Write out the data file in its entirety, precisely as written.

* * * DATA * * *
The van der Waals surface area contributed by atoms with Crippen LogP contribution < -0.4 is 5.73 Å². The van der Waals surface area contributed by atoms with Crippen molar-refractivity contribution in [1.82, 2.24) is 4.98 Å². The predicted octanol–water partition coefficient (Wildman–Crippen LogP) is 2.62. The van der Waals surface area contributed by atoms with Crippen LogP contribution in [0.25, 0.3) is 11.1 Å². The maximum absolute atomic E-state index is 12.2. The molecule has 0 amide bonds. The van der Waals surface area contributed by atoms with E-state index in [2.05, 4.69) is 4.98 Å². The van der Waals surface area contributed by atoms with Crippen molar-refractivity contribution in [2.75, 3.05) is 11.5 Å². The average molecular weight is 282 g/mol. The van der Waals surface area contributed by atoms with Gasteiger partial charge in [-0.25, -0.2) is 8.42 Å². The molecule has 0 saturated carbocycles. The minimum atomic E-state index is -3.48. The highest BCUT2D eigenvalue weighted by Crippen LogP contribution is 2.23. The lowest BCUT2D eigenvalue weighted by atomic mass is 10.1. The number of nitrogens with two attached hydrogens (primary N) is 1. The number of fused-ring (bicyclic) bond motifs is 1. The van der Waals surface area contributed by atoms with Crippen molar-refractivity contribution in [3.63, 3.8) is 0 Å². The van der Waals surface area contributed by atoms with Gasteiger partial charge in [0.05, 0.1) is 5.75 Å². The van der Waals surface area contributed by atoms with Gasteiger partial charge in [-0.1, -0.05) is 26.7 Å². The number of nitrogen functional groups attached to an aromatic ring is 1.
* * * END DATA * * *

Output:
The van der Waals surface area contributed by atoms with Crippen LogP contribution < -0.4 is 5.73 Å². The van der Waals surface area contributed by atoms with Crippen molar-refractivity contribution in [1.82, 2.24) is 4.98 Å². The predicted octanol–water partition coefficient (Wildman–Crippen LogP) is 2.62. The van der Waals surface area contributed by atoms with Crippen LogP contribution in [0.25, 0.3) is 11.1 Å². The maximum absolute atomic E-state index is 12.2. The molecule has 0 amide bonds. The van der Waals surface area contributed by atoms with E-state index in [2.05, 4.69) is 4.98 Å². The van der Waals surface area contributed by atoms with Crippen molar-refractivity contribution in [2.75, 3.05) is 11.5 Å². The average molecular weight is 282 g/mol. The van der Waals surface area contributed by atoms with Gasteiger partial charge in [-0.25, -0.2) is 8.42 Å². The molecule has 0 saturated carbocycles. The minimum atomic E-state index is -3.48. The highest BCUT2D eigenvalue weighted by Crippen LogP contribution is 2.23. The lowest BCUT2D eigenvalue weighted by atomic mass is 10.1. The number of nitrogens with two attached hydrogens (primary N) is 1. The number of fused-ring (bicyclic) bond motifs is 1. The van der Waals surface area contributed by atoms with Crippen molar-refractivity contribution in [3.63, 3.8) is 0 Å². The van der Waals surface area contributed by atoms with Gasteiger partial charge in [0.05, 0.1) is 5.75 Å². The van der Waals surface area contributed by atoms with Gasteiger partial charge in [-0.1, -0.05) is 26.7 Å². The number of nitrogen functional groups attached to an aromatic ring is 1.